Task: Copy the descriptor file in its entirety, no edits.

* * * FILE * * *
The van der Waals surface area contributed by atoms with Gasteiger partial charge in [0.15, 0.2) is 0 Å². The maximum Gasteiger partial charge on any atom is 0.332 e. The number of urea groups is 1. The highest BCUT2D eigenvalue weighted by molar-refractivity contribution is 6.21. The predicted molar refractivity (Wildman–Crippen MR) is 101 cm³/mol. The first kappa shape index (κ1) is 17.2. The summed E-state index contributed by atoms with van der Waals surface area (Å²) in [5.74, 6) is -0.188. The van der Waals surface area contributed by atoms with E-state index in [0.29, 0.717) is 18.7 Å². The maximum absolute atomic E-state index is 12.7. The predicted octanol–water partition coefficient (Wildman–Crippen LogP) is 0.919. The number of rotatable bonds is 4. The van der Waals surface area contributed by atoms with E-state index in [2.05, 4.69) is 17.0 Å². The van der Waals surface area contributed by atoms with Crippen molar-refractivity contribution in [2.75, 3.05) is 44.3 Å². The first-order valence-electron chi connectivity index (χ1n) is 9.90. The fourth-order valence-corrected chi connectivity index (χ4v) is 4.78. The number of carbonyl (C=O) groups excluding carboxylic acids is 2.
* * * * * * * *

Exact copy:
The van der Waals surface area contributed by atoms with Gasteiger partial charge in [0.15, 0.2) is 0 Å². The maximum Gasteiger partial charge on any atom is 0.332 e. The number of urea groups is 1. The highest BCUT2D eigenvalue weighted by molar-refractivity contribution is 6.21. The predicted molar refractivity (Wildman–Crippen MR) is 101 cm³/mol. The first kappa shape index (κ1) is 17.2. The summed E-state index contributed by atoms with van der Waals surface area (Å²) in [5.74, 6) is -0.188. The van der Waals surface area contributed by atoms with E-state index in [0.29, 0.717) is 18.7 Å². The maximum absolute atomic E-state index is 12.7. The predicted octanol–water partition coefficient (Wildman–Crippen LogP) is 0.919. The number of rotatable bonds is 4. The van der Waals surface area contributed by atoms with E-state index in [2.05, 4.69) is 17.0 Å². The van der Waals surface area contributed by atoms with Crippen molar-refractivity contribution in [2.75, 3.05) is 44.3 Å². The first-order valence-electron chi connectivity index (χ1n) is 9.90. The fourth-order valence-corrected chi connectivity index (χ4v) is 4.78. The number of carbonyl (C=O) groups excluding carboxylic acids is 2.